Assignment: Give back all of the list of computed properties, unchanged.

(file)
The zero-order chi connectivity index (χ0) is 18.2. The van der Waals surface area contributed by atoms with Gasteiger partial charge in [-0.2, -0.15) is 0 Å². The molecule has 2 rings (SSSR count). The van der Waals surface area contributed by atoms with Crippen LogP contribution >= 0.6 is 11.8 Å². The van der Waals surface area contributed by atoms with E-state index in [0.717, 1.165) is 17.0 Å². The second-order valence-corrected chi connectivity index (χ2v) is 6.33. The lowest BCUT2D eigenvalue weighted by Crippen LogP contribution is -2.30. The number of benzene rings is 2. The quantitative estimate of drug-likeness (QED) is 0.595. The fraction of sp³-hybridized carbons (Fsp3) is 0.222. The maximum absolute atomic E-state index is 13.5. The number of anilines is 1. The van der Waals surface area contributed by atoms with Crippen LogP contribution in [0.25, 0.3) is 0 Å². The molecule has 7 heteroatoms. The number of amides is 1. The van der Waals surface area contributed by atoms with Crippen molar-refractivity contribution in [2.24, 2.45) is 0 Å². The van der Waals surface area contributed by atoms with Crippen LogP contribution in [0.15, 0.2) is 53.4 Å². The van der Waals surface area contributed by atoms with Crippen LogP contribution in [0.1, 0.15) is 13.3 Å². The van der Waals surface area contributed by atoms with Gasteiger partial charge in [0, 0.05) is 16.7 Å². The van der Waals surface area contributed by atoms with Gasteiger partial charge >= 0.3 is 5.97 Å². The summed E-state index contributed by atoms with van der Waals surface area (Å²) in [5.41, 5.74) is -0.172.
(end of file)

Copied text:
The zero-order chi connectivity index (χ0) is 18.2. The van der Waals surface area contributed by atoms with Gasteiger partial charge in [-0.2, -0.15) is 0 Å². The molecule has 2 rings (SSSR count). The van der Waals surface area contributed by atoms with Crippen LogP contribution >= 0.6 is 11.8 Å². The van der Waals surface area contributed by atoms with E-state index in [0.717, 1.165) is 17.0 Å². The second-order valence-corrected chi connectivity index (χ2v) is 6.33. The lowest BCUT2D eigenvalue weighted by Crippen LogP contribution is -2.30. The number of benzene rings is 2. The quantitative estimate of drug-likeness (QED) is 0.595. The fraction of sp³-hybridized carbons (Fsp3) is 0.222. The maximum absolute atomic E-state index is 13.5. The number of anilines is 1. The van der Waals surface area contributed by atoms with Crippen LogP contribution in [0.25, 0.3) is 0 Å². The molecule has 7 heteroatoms. The number of amides is 1. The van der Waals surface area contributed by atoms with Crippen molar-refractivity contribution in [2.24, 2.45) is 0 Å². The van der Waals surface area contributed by atoms with Crippen LogP contribution in [0.15, 0.2) is 53.4 Å². The van der Waals surface area contributed by atoms with Crippen LogP contribution in [0.1, 0.15) is 13.3 Å². The van der Waals surface area contributed by atoms with Gasteiger partial charge in [0, 0.05) is 16.7 Å². The van der Waals surface area contributed by atoms with Gasteiger partial charge >= 0.3 is 5.97 Å². The summed E-state index contributed by atoms with van der Waals surface area (Å²) in [5.41, 5.74) is -0.172.